Preventing Decision Fatigue


The best way to become overwhelmed with decisions, to experience Decision Fatigue, comes through doing absolutely nothing to prevent it. People who consistently make good decisions & maintain consistent self control structure their lives to conserve willpower (their decision-making energy). In other words, they employ habits that allow for consistent regulation of decisions.

Scripture has a lot to say about decision making to help each one of us make better decisions and better direct our decision-making energy.

1. Develop a habit of preparedness. (Matthew 24:44)

Preparedness requires spending regular time with the Father and learning His will. It means letting the Holy Spirit guide and direct decisions. Preparedness also involves taking care of the physical self, which helps maintain a long-term focus instead of being driven by immediate needs.

2.) Simplify. (Hebrews 12:1-2)

Many of us become overwhelmed because of unnecessarily complicated (heavy) lives. Simplifying means automating where possible and releasing where necessary. Very few things are truly mandatory, things we actually HAVE to do. Decide non-negotiables, and then use energy for bigger decisions.

3.) Learn to say “no.” (Luke 10:41-42)

We don’t have to accept every opportunity presented. In fact, opportunities often distract from God’s desire for us. Many of our decisions involve deciding among good, better and best, not between good and bad. Jesus emphasized this when he said that what Martha wanted to do wasn’t bad, but what Mary chose was better. Know “How to Make Consistent Progress” by focusing on your purpose as Jesus did, and you’ll have a clear idea of what to say “no” to and what to accept by way of opportunity.

4.) Let others do their part.
(Exodus 18:23-24; Acts 6:1-7; 1 Corinthians 12:27)

Jethro advised Moses to delegate, so Moses wouldn’t get worn out and the people frustrated. The disciples needed to delegate in order to focus on their roles and still ensure needs were met. The concept of the body of Christ tells us we all have our own work to do, which also tells us some decisions just aren’t ours to make. We must allow others to fully do their parts too.

5.) Refuse to second guess. (Matthew 4:18-22)

Just as the the disciples did when Jesus called them into ministry, make the best decision you can and fully commit to it. Second guessing wears you and your ability to make good decisions — or any decisions at all — down.

6.) Develop an eternal focus. (Psalm 61:2)

Developing an eternal focus involves prioritizing toward that which benefits eternally rather than just temporally. It means getting our focus off self and off of what satisfies only in this world and onto our Creator who knows what is best for us.

Overcoming Decision Fatigue

The path to overcoming and preventing Decision Fatigue requires unique steps for each individual, yet all can apply the same biblical concepts. For every person that means…

  • Examining hearts & removing idols of self-reliance.
  • Learning to say “no” to good and trusting God’s leading toward best.
  • Consulting with God regularly.
  • Being intentional about self-care.
  • Setting boundaries.
  • Living within God’s will.
  • Living in community.

Do you feel overwhelmed thinking about where to start?

Let that overwhelm draw you to Christ and to his power. Remember that the resurrection of the dead revealed God’s unsurpassable power, and that we have access to that same power (Ephesians 1:19-20).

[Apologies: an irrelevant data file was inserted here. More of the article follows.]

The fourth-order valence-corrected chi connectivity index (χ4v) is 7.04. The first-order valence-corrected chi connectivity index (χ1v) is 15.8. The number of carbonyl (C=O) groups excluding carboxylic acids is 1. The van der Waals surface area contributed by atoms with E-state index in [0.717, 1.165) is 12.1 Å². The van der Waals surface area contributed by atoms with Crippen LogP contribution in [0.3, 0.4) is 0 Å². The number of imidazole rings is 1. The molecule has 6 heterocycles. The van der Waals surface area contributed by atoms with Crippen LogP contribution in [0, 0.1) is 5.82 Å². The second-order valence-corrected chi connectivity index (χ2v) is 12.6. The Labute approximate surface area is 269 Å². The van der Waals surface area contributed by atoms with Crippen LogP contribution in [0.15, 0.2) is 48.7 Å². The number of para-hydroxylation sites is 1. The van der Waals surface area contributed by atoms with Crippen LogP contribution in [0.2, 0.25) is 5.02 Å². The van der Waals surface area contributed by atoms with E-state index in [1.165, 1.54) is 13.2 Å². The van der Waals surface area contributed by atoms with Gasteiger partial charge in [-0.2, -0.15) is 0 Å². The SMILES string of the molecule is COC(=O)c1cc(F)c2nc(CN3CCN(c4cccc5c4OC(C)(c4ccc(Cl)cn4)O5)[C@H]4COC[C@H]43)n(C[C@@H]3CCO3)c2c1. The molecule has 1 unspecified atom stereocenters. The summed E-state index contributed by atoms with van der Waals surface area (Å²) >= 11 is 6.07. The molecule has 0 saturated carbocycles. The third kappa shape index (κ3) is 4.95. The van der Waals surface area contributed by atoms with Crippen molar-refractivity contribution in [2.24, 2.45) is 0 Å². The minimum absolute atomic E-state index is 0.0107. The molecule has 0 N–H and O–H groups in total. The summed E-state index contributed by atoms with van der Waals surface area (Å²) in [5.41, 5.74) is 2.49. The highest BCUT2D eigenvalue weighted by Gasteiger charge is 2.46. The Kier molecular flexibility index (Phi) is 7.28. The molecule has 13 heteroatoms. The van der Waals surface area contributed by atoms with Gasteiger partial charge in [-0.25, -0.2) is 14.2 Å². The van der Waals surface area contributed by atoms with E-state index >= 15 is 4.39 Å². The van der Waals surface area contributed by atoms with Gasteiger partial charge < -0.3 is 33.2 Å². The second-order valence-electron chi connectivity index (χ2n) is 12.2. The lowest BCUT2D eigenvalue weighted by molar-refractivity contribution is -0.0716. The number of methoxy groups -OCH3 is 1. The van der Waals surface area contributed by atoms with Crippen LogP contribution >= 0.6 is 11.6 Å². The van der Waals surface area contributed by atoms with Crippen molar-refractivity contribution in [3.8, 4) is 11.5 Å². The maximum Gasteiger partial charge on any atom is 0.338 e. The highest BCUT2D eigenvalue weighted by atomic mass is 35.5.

Ask God where to start. Ask Him how to become less overwhelmed with decision-making. Let Him gradually lead you to a place of focus where you feel His peace and where you can live with joy and effectiveness rather than in overwhelm.

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8 Replies to “Preventing Decision Fatigue”

  1. Love those points, Kari. I have a history of agonizing over decisions – still struggle with it, but much better than I was. I love point #5 – that's the one I need to work on. Also, If I do #6, it's much easier to make the decision – but I don't always do #6!

    1. Really takes a lot of deliberate and consistent effort to develop a habit of solid decision making, but it also takes lessening the decisions that need to be made in the first place. Small steps over time add up to make a big difference, that's for sure.

  2. Love this list! Simplifying and saying "no" have really helped me a lot recently. Since being promoted into a supervisor position I have not had the time or energy to do some of the things I use to do. I've had to let go or delegate (to my wife) some of the tasks I use to do. SO I can focus on my top priorities or tasks.

    1. My husband learned much the same way you are, Dan. I\’m learning to apply them more as a parent too. Small steps, my friend. Never keep making them. You\’ll look back after a while & see huge progress.

  3. Kari,
    Your good point of saying no at times is good. It helps to know when we say no we open up the opportunity for someone else to say yes. I agree you should not second guess your decisions. You gather all the available information you can and make the decision at the time you need to make it and don't look back. Saying that I do think it is beneficial to evaluate some of the more impactful decisions we make every once in awhile so we can decides if we want to consider other issues or information when making a similar decision. The growth of wisdom I think.

    1. I agree, Mark. Reviewing a decision made can be very beneficial. We make the best one we can with the information we have, but we may have to reevaluate that decision when we have new information or perspective. Of course, this is more imperative for the bigger decisions. Great point!

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